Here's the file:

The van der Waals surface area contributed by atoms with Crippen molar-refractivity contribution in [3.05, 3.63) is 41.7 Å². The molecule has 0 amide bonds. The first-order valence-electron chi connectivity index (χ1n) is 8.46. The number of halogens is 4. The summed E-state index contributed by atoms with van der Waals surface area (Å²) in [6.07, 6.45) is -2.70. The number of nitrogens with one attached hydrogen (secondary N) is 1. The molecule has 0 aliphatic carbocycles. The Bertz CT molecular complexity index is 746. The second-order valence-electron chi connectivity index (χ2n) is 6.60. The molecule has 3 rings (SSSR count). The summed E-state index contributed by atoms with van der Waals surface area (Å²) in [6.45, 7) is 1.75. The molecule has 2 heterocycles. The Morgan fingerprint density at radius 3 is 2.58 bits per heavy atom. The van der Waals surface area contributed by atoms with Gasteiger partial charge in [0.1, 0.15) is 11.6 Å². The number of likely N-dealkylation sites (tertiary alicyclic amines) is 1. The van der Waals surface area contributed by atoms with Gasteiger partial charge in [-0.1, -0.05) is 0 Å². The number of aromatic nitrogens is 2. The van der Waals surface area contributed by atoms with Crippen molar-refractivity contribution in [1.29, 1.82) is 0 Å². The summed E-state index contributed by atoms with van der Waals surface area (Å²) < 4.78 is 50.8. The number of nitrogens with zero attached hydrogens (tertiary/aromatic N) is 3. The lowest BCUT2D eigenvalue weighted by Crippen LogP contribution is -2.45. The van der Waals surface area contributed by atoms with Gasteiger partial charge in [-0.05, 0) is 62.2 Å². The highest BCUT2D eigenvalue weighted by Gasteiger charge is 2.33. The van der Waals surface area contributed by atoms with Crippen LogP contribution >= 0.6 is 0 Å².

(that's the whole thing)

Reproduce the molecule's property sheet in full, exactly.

The van der Waals surface area contributed by atoms with Crippen molar-refractivity contribution in [3.05, 3.63) is 41.7 Å². The molecule has 0 amide bonds. The first-order valence-electron chi connectivity index (χ1n) is 8.46. The number of halogens is 4. The summed E-state index contributed by atoms with van der Waals surface area (Å²) in [6.07, 6.45) is -2.70. The number of nitrogens with one attached hydrogen (secondary N) is 1. The molecule has 0 aliphatic carbocycles. The Bertz CT molecular complexity index is 746. The second-order valence-electron chi connectivity index (χ2n) is 6.60. The molecule has 3 rings (SSSR count). The summed E-state index contributed by atoms with van der Waals surface area (Å²) in [6.45, 7) is 1.75. The molecule has 2 heterocycles. The Morgan fingerprint density at radius 3 is 2.58 bits per heavy atom. The van der Waals surface area contributed by atoms with Gasteiger partial charge in [0.1, 0.15) is 11.6 Å². The number of likely N-dealkylation sites (tertiary alicyclic amines) is 1. The van der Waals surface area contributed by atoms with Gasteiger partial charge in [-0.1, -0.05) is 0 Å². The number of aromatic nitrogens is 2. The van der Waals surface area contributed by atoms with Crippen molar-refractivity contribution in [1.29, 1.82) is 0 Å². The summed E-state index contributed by atoms with van der Waals surface area (Å²) < 4.78 is 50.8. The number of nitrogens with zero attached hydrogens (tertiary/aromatic N) is 3. The lowest BCUT2D eigenvalue weighted by Crippen LogP contribution is -2.45. The van der Waals surface area contributed by atoms with Gasteiger partial charge in [-0.05, 0) is 62.2 Å². The highest BCUT2D eigenvalue weighted by Gasteiger charge is 2.33. The van der Waals surface area contributed by atoms with Crippen LogP contribution >= 0.6 is 0 Å².